Spinal stenosis, or spinal canal stenosis, is a narrowing of the canal in which the spinal cord sits. The narrowing can put pressure on the nerves in your back, which can cause pain and weakness in your arms or legs.
Surgery for spinal stenosis involves widening the canal to relieve the pressure on your nerves. The operation is called a laminectomy.
What causes spinal stenosis?
Spinal stenosis is often caused by arthritis or disc prolapse. As well, some people are born with a congenitally narrowed spinal canal.
Why is laminectomy performed?
Surgery is performed when nerves branching out from the spine are being squashed, causing pain, weakness or numbness in the arms or in the buttocks or legs. Most people are advised to try other treatments first before resorting to surgery.
How to prepare for laminectomy
You will be asked to fast (not have anything to eat or drink) before your surgery.
It is helpful to know the risks of having surgery, and what the likely benefits or outcome will be. Discuss any questions you may have with your doctor when making your decision about having a laminectomy.
What happens during laminectomy?
You will be given a general anaesthetic and laid on your front. The surgeon makes a cut in your skin to get to the correct part of your spine. They remove part of the vertebra (spinal bone), along with some ligaments, to create space and take the pressure off your nerves. Sometimes they will also do a fusion (joining two bones together).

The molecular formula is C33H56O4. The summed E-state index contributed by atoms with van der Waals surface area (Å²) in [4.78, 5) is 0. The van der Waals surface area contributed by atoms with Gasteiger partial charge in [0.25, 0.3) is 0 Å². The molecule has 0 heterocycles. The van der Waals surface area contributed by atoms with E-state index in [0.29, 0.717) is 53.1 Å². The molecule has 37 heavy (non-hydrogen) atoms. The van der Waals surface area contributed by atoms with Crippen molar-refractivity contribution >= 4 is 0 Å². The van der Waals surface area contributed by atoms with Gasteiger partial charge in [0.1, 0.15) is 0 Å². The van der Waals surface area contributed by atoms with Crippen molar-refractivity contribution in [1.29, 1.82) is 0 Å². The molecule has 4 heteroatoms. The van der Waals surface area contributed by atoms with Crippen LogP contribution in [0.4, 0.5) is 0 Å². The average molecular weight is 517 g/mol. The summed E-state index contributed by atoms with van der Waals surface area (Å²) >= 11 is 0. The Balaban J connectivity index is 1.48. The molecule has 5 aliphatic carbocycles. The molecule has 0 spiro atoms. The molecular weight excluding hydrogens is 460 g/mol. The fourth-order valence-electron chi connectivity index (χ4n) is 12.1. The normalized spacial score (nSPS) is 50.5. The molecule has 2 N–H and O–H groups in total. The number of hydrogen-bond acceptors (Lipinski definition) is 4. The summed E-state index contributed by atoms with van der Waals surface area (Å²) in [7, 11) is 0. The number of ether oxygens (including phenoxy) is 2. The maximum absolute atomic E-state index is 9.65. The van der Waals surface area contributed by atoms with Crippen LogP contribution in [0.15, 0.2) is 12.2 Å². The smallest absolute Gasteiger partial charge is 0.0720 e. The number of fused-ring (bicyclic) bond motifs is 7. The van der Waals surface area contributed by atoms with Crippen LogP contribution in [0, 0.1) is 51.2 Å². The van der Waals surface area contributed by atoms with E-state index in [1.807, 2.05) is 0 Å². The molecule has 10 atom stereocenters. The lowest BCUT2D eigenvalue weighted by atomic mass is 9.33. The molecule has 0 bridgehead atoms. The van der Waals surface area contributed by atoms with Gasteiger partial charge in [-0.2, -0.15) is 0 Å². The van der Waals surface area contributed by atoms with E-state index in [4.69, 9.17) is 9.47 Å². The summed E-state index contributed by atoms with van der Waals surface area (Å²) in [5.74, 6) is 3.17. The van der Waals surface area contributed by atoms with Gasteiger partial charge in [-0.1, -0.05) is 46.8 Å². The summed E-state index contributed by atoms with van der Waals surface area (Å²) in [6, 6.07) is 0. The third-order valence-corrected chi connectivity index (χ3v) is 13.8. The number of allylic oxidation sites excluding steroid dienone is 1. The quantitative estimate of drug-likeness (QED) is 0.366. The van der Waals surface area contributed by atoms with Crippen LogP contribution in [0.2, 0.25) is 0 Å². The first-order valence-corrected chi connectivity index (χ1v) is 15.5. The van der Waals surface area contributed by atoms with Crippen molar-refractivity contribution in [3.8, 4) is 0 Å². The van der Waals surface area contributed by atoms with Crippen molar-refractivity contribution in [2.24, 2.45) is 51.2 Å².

Finally, the surgeon closes any cuts with stitches or staples.
What to expect after your laminectomy
During recovery from your anaesthetic, you will be monitored and might be asked to move your arms and legs. You might go home the same day, or you might stay in hospital briefly.
You will need some time off work - the length of time might depend on the type of work that you do and your general health. You should minimise lifting and bending over for some months. Your surgeon might recommend physiotherapy.
What can go wrong?
Some people get an infection, or bleeding, or leakage of the spinal fluid. There is a small risk of blood clots in the legs or lungs. Some people find their symptoms don’t improve. And there is a small risk that a nerve will be damaged accidentally.
More information can be found at Neurosurgical Society of Australasia.
About surgical procedures
Visit the healthdirect surgical procedures page to learn more about surgical procedures in general, with information including:
Last reviewed: December 2016